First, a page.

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As defined earlier, implicit memory refers to the influence of past experience on current behavior that is not conscious or intentional. In other words, retention of linguistic, visual, or motor information can occur in the absence of explicit retrieval of that information. An example of the manner in which explicit memory and implicit memory can be dissociated is given by the results of a fragment stem completion task (Tulving et al., 1982), which illustrates the priming effect. Priming refers to the increased facilitation of identifying a stimulus that occurs as a result of having had prior exposure to that stimulus (Schacter et al., 1993), even though the individual may have no conscious recollection of the exposure. On the basis of numerous studies with brain-damaged and nor-mal individuals, it is probable that the perceptual representation subsystems for priming are a visual word form system represent-ing the orthographical features of words, a system that represents structural relations among parts of objects, and an auditory word form system that mediates phonological or acoustic information. The likely brain regions associated with each of these subsystems are the extrastriate cortex, inferior temporal region and perisyl-vian cortex.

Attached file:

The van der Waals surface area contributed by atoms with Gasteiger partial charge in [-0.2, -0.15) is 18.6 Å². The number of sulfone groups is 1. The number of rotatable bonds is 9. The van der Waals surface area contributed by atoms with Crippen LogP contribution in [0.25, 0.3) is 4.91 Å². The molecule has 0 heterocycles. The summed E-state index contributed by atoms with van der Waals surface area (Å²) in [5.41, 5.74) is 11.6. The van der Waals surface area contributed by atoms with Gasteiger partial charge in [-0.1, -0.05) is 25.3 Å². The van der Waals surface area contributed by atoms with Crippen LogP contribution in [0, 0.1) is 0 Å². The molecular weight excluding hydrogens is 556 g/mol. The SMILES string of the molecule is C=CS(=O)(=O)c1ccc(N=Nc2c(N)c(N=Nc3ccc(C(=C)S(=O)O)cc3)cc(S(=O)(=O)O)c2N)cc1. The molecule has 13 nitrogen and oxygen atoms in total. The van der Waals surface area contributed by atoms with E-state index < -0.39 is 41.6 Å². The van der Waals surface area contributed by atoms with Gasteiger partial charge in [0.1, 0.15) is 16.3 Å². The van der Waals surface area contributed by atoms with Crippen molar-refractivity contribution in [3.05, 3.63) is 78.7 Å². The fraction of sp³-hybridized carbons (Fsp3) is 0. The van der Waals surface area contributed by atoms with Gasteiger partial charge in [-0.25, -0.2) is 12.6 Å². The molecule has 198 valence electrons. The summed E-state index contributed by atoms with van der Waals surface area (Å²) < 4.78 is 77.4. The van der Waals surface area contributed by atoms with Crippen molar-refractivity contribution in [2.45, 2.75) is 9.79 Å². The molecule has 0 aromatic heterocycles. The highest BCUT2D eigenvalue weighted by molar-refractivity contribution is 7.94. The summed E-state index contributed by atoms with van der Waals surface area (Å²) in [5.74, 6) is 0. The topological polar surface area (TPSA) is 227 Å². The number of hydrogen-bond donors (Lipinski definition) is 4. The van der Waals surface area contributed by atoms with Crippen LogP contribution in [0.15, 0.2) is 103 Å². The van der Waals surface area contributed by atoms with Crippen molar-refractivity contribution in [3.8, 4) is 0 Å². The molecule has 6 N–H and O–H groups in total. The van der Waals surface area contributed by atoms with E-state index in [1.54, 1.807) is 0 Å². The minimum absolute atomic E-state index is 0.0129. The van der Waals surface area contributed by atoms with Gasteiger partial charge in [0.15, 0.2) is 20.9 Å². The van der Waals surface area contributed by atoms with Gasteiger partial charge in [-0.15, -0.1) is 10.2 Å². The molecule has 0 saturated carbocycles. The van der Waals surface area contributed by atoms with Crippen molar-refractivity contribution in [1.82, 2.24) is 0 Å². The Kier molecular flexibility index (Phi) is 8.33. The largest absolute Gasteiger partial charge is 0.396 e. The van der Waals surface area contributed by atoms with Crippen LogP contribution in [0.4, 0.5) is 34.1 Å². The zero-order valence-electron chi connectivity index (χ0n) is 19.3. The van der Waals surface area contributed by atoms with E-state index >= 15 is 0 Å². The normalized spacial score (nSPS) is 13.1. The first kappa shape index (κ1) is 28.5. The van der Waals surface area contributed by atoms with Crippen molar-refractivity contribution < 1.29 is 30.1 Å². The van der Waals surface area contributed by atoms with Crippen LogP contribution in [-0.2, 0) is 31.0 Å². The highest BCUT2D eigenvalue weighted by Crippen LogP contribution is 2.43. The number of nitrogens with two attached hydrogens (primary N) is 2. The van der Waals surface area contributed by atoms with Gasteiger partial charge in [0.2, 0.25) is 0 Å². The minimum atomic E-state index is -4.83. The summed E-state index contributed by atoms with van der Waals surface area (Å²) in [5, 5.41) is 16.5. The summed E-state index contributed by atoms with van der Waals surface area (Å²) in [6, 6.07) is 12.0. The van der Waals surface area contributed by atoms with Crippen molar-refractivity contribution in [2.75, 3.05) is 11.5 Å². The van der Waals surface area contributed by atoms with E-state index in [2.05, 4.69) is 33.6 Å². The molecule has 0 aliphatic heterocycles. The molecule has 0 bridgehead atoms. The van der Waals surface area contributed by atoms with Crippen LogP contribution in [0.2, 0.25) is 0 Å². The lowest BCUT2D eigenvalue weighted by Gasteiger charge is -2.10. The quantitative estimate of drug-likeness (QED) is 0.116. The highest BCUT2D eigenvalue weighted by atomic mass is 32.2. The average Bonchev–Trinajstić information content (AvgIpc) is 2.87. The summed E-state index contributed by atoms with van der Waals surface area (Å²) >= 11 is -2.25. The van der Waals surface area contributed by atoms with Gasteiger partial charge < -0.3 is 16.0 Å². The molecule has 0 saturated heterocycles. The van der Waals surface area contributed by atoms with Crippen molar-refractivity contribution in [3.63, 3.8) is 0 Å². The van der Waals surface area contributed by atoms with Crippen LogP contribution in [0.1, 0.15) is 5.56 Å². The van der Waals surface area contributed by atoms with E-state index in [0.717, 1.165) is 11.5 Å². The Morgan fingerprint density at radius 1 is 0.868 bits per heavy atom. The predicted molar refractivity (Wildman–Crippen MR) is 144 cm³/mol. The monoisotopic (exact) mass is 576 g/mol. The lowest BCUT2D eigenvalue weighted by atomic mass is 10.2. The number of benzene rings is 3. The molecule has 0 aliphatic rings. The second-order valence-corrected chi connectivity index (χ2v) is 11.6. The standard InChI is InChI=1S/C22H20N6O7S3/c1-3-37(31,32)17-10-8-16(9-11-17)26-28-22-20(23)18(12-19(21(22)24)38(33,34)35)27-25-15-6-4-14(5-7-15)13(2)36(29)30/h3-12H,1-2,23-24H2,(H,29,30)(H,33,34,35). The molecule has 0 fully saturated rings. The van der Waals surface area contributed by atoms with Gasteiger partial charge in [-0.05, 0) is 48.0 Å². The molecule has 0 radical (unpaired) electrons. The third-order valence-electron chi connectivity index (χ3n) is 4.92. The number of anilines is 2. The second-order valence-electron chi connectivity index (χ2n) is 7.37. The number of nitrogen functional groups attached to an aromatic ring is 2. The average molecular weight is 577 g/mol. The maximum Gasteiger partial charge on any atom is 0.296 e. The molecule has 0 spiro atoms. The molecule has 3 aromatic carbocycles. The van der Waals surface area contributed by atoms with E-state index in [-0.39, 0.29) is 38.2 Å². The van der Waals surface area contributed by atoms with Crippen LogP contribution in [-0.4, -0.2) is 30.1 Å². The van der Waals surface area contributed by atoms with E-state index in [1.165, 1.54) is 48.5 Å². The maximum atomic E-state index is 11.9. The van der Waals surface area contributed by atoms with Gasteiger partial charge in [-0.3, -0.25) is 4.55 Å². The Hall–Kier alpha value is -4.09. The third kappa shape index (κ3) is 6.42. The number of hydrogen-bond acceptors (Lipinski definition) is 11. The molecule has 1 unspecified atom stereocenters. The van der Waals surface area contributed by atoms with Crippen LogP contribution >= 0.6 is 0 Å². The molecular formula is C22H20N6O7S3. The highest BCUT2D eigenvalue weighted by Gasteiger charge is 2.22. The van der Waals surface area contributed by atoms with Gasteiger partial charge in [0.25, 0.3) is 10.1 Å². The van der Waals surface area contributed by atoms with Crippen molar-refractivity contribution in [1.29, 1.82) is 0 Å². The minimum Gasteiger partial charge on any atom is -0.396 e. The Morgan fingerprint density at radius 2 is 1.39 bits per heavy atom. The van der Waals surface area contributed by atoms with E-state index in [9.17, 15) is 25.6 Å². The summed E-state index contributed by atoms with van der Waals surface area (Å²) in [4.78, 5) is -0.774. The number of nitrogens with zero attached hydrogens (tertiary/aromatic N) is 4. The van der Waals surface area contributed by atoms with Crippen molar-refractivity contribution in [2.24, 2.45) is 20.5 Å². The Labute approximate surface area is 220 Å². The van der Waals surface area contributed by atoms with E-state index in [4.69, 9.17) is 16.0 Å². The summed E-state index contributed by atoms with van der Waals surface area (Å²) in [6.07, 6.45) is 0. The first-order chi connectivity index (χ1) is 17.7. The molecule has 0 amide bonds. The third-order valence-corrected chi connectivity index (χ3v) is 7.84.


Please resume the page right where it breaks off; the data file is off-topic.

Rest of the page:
Although the priming effect is the most extensively studied aspect of implicit memory, it is important to note that the learning of motor skills and habits and the phenomenon of classical condi- tioning fall under the rubric of implicit memory. These processes may be considered as part of implicit memory because behavior changes and learning occur without conscious. This behavioral dissociation between priming and skill learning suggests that the latter may be mediated by the corticostriatal loop that mediates motor programming, namely the basal ganglia, thalamus, and motor, premotor and sensorimotor cortex (Heindel et al., 1991).
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